Wednesday, May 29, 2013

Spring Quilt Market 2013 video by Creativebug

My super talented friends at Creativebug put together this short little video about stories that inspired new fabric collections, after talking with some designers at Spring Quilt Market in Portland a couple of weeks ago. It features Amy Butler, David Butler, Denyse Schmidt, Heather Ross, and Liesl Gibson and I think it's so fun to get a bit of a glimpse of what inspires designers and how they go about creating their work.




So great, right? They really are the best, and if you haven't had a chance to check out Creativebug yet, they are offering a great incentive to do so. If you join by May 31, your first month is only $9.99 with the code MAYSPECIAL, which gives you unlimited access to all of the online workshops that they offer. You can take my new Mod Stripes quilt class, or my Diamonds in the Sky quilt class, or any of the other amazing workshops, anytime you'd like, from the comfort of your home.

Wednesday, May 22, 2013

gelassenheit





You may have noticed the photo in my header up there that I changed a few weeks ago. It's a detail from my quilt, Gelassenheit, and I'm excited to finally be sharing more of it with you now.




I took these photos of it in front of the barn at our new house, using the ladder to the tree house.




I really love the contrast of the modern quilt with the rustic wood of the ladder and barn. 




But, I wasn't able to get a full shot of the quilt, so I had a bit of a photo shoot last night.




Gelassenheit is my modern take on a traditional Dresden Plate quilt design, and it measures approximately 53" square. I made it as a design exercise while I was working on my Diamonds in the Sky quilt for Creativebug. I was playing with the idea of strip piecing, specifically how large pieced sections could be cut up and and put back together in a completely different arrangement. I used three different shades of solid cream cotton, a pale blue solid, and a light gray solid for the border and binding. Those colors feel really soothing and tranquil to me, and those are the thoughts that kept popping in my head while I was constructing the quilt. So, as I was thinking of a name for the quilt, I started to look up the word tranquility in different languages and I found Gelassenheit,  a German word, which I thought was quite fitting for a Dresden Plate quilt. But it has an additional meaning in the Amish culture, which I found equally as fascinating. It is an important part of Amish life in which one humbly yields to the will of God, which derives from the Biblical passage, Luke 22:42, in which Jesus says, "not my will, but thine be done."




I was also on a deadline to complete a quilt for an exhibition at the International Quilt Festival in Cincinnati. The Cincinnati Modern Quilt Guild had been invited to participate in a special exhibition of quilts that were a modern take on the Dresden Plate, so I decided to applique one large Dresden on top of the pieced section. The printed fabric is Amy Butler's Alchemy Organic Paisley in Sky Blue, which is so gorgeous, and I love how its design is also changed when it's been cut and pieced back together.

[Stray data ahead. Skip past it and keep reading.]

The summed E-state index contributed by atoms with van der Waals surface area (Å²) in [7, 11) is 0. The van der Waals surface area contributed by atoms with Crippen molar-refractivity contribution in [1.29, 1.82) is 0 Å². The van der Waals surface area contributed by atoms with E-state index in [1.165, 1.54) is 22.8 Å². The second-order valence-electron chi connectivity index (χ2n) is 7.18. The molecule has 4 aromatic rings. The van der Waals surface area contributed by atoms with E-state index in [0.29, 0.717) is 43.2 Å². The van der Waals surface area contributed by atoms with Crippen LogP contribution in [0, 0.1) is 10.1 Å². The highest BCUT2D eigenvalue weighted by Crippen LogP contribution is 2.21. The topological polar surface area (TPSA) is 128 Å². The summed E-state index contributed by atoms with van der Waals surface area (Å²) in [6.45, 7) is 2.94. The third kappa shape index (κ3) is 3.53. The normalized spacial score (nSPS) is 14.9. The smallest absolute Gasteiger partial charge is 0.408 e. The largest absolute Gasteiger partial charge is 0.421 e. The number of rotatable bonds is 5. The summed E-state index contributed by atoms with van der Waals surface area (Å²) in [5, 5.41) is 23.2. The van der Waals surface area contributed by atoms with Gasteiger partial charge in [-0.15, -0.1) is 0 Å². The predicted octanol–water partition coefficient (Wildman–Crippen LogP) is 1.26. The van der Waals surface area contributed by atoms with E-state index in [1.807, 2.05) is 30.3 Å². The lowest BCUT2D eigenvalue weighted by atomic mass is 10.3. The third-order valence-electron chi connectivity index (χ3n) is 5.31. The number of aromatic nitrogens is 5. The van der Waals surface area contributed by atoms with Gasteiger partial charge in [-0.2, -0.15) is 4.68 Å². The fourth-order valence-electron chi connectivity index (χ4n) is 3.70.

I turned down the edges of my Dresden Plate and topstitched it to hold it in place.




And I used a chartreuse green solid as the center of the plate, which I also appliqued, although I used a fusible webbing to hold it in place, coupled with zig zag stitches around the perimeter of the circle.  


 


I quilted Gelassenheit it with straight lines, my absolute favorite, spaced about 3/8" apart. I just love the result of all those line of quilting.




While I do love the result, it's really tough to quilt so densely on my domestic sewing machine. There is a lot of straining of my neck, back, and arms that occasionally happens as a result of spending so much time in front of my machine, so I'm hoping my friend Jill will be able to help me out with her new machine.





Here's a better shot of the border and binding. I used the same fabric for both of these areas because I didn't want the binding to be a distraction from the rest of the quit design.



And for the back I used a lime green solid cotton, with a bit of the gray solid pieced in. I really love the unexpected pop of color that happens as a result of incorporating a new shade that isn't on the front of the quilt. 




I took a few photos of the quilt in progress too, and I thought it would be fun to share those with you as well. Here it is as I was getting ready to stitch the Dresden plate section down to the front of the quilt. 




And here it is, all basted and ready to quilt.




Here a shot of the quilt about midway through my straight line quilting.




My constant companion didn't help make things any easier during the quilting process, but he seemed to really enjoy the quilt. 




And here's a shot where you can see just how much the added texture of the dense straight line quilting adds to the finished look of the quilt. It's really amazing how much it changes everything; although at the same time I feel it doesn't compete with the design of the quilt top, just enhances it.